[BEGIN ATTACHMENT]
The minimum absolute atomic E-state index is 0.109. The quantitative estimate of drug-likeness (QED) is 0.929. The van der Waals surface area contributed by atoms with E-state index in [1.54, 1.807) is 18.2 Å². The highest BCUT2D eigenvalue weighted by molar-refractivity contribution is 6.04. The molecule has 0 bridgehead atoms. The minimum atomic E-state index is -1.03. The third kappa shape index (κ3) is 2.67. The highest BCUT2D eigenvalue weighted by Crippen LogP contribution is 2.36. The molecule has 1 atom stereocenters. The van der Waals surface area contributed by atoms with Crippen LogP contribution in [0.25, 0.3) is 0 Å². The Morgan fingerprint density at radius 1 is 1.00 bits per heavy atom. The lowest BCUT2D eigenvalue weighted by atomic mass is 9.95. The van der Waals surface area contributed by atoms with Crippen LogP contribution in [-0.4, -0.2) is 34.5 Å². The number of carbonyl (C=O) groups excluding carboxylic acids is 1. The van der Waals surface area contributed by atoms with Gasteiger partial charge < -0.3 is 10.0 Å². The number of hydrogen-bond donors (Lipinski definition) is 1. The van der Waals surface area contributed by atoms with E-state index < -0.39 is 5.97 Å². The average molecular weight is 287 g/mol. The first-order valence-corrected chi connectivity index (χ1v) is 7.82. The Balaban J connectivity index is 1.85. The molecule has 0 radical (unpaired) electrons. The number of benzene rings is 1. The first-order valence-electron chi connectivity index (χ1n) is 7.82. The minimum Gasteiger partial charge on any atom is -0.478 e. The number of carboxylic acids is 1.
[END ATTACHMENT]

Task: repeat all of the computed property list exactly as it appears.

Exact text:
The minimum absolute atomic E-state index is 0.109. The quantitative estimate of drug-likeness (QED) is 0.929. The van der Waals surface area contributed by atoms with E-state index in [1.54, 1.807) is 18.2 Å². The highest BCUT2D eigenvalue weighted by molar-refractivity contribution is 6.04. The molecule has 0 bridgehead atoms. The minimum atomic E-state index is -1.03. The third kappa shape index (κ3) is 2.67. The highest BCUT2D eigenvalue weighted by Crippen LogP contribution is 2.36. The molecule has 1 atom stereocenters. The van der Waals surface area contributed by atoms with Crippen LogP contribution in [0.25, 0.3) is 0 Å². The Morgan fingerprint density at radius 1 is 1.00 bits per heavy atom. The lowest BCUT2D eigenvalue weighted by atomic mass is 9.95. The van der Waals surface area contributed by atoms with Crippen LogP contribution in [-0.4, -0.2) is 34.5 Å². The number of carbonyl (C=O) groups excluding carboxylic acids is 1. The van der Waals surface area contributed by atoms with Gasteiger partial charge < -0.3 is 10.0 Å². The number of hydrogen-bond donors (Lipinski definition) is 1. The van der Waals surface area contributed by atoms with E-state index < -0.39 is 5.97 Å². The average molecular weight is 287 g/mol. The first-order valence-corrected chi connectivity index (χ1v) is 7.82. The Balaban J connectivity index is 1.85. The molecule has 0 radical (unpaired) electrons. The number of benzene rings is 1. The first-order valence-electron chi connectivity index (χ1n) is 7.82. The minimum Gasteiger partial charge on any atom is -0.478 e. The number of carboxylic acids is 1.